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MANDELA, Nelson.

Signed ANC and Robben Island documents.

South Africa: 1963-1993 Stock Code: 141520
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Mandela signs mementos of the struggle for an old ANC comrade

Five pieces of documentation, each signed and dated by Nelson Mandela at the request of his old African National Congress comrade Natvaral 'Natoo' Babenia (1924-1999). Babenia was recruited as a saboteur in the early days of the ANC's armed wing, uMkhonto weSizwe (MK) - The Spear of the Nation - co-founded by Mandela in 1961; and the two were fellow convicts at the infamous prison on Robben Island.

Durban-born Babenia's career encompassed the national liberation struggles of both India and South Africa. Faced by economic hardship his family had returned to India in 1936 where Babenia became involved in the nationalist cause, playing an active role in the Indian Congress movement in Baroda, where he was imprisoned on several occasions. On his return to Durban in 1949 he joined the National Indian Congress as a district organiser, also working as a journalist with the influential, and later proscribed, newspaper Indian Opinion. In 1962 he was recruited to MK by Ronnie Kasrils, a member of the founding cadre, and was involved in a number of successful operations before he was arrested, along with many other activists, on the testimony of an informer. Failing in his attempt to be repatriated to India, he was sentenced to 16 years on Robben Island.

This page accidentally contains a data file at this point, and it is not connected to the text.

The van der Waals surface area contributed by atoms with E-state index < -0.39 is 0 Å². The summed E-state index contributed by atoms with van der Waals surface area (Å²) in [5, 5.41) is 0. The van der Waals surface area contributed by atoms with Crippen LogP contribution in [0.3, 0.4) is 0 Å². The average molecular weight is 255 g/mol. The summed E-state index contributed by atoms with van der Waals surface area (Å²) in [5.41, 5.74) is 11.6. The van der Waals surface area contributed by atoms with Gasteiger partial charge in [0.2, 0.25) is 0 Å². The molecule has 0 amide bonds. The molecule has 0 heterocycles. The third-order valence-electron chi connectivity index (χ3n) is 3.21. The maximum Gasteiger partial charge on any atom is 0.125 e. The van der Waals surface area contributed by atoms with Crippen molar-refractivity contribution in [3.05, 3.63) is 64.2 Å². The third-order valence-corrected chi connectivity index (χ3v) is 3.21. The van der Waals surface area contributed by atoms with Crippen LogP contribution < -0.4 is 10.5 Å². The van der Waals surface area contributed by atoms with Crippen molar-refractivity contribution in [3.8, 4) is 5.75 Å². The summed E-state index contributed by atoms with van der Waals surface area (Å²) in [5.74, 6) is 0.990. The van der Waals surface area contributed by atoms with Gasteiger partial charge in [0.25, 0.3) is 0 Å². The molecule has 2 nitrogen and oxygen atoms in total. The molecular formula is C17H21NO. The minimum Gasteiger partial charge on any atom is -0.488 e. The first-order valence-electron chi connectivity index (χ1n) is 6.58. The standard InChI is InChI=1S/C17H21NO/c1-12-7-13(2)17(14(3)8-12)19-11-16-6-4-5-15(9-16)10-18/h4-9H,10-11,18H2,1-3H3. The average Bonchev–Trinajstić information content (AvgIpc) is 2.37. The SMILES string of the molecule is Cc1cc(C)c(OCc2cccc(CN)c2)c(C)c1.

The pieces here were all signed on 23 April 1993, on the occasion of Mandela being awarded an Honorary Doctorate in Law by the University of Natal, when the two veterans met in the waiting lounge before the ceremony. The event took place less than two weeks after the cold-blooded assassination of Chris Hani, MK chief of staff, and a supporter of Mandela's suspension of the armed struggle, to which Mandela inevitably referred to in his address: "The killers were testing the capacity of the overwhelming majority of our people to remain true in word and deed to the vision of a society of racial harmony... we commend them for successfully seeing through these evil intentions, and for the manner in which the conducted themselves during the difficult period of mourning". The group comprises two ANC leaflets, together with a pair of educational certificates awarded to Babenia on Robben Island. It perhaps challenges the retrospective "beatification" of Mandela, that at a time when he was striving for a peaceful transition to majority rule, he was willing to put his name, literally, to documents of the violent past. But in doing so he was resisting the temptation to rewrite his own personal history, and the history of his country, recognising the role that armed resistance had played in reaching that pivotal moment.